The History of Western Europe

western europe history

The history of western europe, like that of any other region in the world, is not something that can be reduced to an easy generalization. It is complex and varied, a continent in many ways shaped by the physical environment and populated with peoples who are amazingly diverse. But there are certain patterns that stand out.

One is that change in the West has tended to come more quickly and spread more widely than elsewhere. That has made a huge difference in the way that societies have evolved and the way that they interact. It has influenced the development of the world economy and the global balance of power. It has influenced politics, wars and diplomacy, notably the rise of nationalism and the growth of political liberalism. And it has influenced culture.

Another pattern is that Europeans have been more interested in the past than have others. It is not just that they have tended to be more concerned with local history and less interested in world history, though that is true. It is also that they have been more willing to take a Eurocentric view of the world, in particular when it comes to the Middle Ages. This is a profoundly problematic approach to history and has left us with an unbalanced picture of the past.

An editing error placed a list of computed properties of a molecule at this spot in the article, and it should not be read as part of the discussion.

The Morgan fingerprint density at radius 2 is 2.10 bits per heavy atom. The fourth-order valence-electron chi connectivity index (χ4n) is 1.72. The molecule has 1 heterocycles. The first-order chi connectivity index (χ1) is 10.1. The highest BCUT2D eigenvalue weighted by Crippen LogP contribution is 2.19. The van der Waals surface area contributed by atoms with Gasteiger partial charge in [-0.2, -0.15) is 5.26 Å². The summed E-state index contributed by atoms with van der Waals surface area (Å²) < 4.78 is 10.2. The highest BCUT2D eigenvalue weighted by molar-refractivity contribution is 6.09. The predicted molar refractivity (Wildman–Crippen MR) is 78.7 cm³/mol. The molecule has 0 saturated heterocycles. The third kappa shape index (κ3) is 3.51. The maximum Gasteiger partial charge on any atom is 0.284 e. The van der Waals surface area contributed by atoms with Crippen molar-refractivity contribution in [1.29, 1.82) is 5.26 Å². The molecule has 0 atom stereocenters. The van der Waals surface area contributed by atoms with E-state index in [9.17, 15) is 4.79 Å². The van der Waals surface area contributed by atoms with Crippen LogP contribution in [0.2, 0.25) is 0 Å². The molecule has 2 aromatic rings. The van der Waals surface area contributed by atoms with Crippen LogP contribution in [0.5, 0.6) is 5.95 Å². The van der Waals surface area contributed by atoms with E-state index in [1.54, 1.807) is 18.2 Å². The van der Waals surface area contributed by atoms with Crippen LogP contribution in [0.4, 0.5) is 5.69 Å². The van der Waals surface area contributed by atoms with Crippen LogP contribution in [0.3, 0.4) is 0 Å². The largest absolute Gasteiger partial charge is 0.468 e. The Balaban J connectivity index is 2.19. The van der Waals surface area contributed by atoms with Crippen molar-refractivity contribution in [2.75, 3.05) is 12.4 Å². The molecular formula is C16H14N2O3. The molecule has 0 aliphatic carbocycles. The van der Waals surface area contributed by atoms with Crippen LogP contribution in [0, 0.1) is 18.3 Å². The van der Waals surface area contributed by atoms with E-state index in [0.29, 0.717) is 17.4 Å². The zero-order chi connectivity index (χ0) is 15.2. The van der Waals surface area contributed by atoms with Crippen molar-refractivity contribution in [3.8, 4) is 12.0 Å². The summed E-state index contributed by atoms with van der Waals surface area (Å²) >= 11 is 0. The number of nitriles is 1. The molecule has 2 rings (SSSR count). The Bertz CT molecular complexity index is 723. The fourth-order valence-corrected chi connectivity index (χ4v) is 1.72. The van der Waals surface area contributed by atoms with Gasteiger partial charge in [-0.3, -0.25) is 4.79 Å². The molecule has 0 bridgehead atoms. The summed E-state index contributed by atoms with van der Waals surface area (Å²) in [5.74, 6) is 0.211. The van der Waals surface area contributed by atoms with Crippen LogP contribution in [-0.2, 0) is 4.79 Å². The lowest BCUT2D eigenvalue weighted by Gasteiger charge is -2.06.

The period from the 11th to around 1000 is known as the late Middle Ages or high Middle Ages, and it was a time of major population increase and resettlement. The vast forests and marshes of northern Europe were cleared and cultivated, new cities and towns were built and the European idea of feudalism emerged as a powerful force.

It was a century that saw the European idea of science develop, and it spread fast throughout the continent. It was a time when humanistic intellectuals such as Montaigne and Francis Bacon sought to find unity in humanity by finding it in nature. It was a time when parliaments began to assert their authority in places such as England and the Polish-Lithuanian Commonwealth, and when new kinds of states developed that combined territory ruling by monarchs with co-operation agreements among towns, merchants, farmers and knights.

After World War II, European statesmen began to seek ways of uniting Europe peacefully on a more equal basis, instead of being subjected to domination by the world’s great powers; to eschew protectionism and “beggar-my-neighbour” policies; to match the military might of the world’s new superpowers but on a civilian rather than a military basis; and to begin to civilize international relations. The result was the European Union. The European project, however, has a long way to go. Public opinion has turned against enlargement, and there is growing concern over the EU’s inability to deal with the current refugee crisis. Changing these perceptions is essential if the European project is to survive.

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